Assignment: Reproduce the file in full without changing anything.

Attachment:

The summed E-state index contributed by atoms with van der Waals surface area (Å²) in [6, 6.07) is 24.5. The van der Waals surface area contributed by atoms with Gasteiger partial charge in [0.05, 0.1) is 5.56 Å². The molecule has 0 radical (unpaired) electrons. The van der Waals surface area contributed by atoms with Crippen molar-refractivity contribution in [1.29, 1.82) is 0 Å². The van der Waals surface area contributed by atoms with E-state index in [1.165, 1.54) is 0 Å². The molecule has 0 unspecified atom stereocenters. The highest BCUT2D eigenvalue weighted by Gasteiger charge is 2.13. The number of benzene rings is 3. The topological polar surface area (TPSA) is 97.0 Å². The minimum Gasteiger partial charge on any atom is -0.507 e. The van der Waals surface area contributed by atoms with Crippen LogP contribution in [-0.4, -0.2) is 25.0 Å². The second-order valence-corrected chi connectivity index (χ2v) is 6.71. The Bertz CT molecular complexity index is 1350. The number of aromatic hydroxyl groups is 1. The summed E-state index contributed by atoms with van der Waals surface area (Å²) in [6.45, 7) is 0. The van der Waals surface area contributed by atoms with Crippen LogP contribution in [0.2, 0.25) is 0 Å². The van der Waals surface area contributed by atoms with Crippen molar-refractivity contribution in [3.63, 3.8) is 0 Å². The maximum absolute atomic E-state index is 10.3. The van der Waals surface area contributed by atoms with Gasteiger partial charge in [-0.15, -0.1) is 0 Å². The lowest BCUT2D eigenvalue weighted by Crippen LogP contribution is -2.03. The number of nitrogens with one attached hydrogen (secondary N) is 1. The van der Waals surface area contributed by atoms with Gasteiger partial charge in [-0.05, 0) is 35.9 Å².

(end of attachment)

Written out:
The summed E-state index contributed by atoms with van der Waals surface area (Å²) in [6, 6.07) is 24.5. The van der Waals surface area contributed by atoms with Gasteiger partial charge in [0.05, 0.1) is 5.56 Å². The molecule has 0 radical (unpaired) electrons. The van der Waals surface area contributed by atoms with Crippen molar-refractivity contribution in [1.29, 1.82) is 0 Å². The van der Waals surface area contributed by atoms with E-state index in [1.165, 1.54) is 0 Å². The molecule has 0 unspecified atom stereocenters. The highest BCUT2D eigenvalue weighted by Gasteiger charge is 2.13. The number of benzene rings is 3. The topological polar surface area (TPSA) is 97.0 Å². The minimum Gasteiger partial charge on any atom is -0.507 e. The van der Waals surface area contributed by atoms with Crippen LogP contribution in [-0.4, -0.2) is 25.0 Å². The second-order valence-corrected chi connectivity index (χ2v) is 6.71. The Bertz CT molecular complexity index is 1350. The number of aromatic hydroxyl groups is 1. The summed E-state index contributed by atoms with van der Waals surface area (Å²) in [6.45, 7) is 0. The van der Waals surface area contributed by atoms with Crippen LogP contribution in [0.2, 0.25) is 0 Å². The van der Waals surface area contributed by atoms with Crippen molar-refractivity contribution in [3.63, 3.8) is 0 Å². The maximum absolute atomic E-state index is 10.3. The van der Waals surface area contributed by atoms with Gasteiger partial charge in [-0.15, -0.1) is 0 Å². The lowest BCUT2D eigenvalue weighted by Crippen LogP contribution is -2.03. The number of nitrogens with one attached hydrogen (secondary N) is 1. The van der Waals surface area contributed by atoms with Gasteiger partial charge in [-0.05, 0) is 35.9 Å².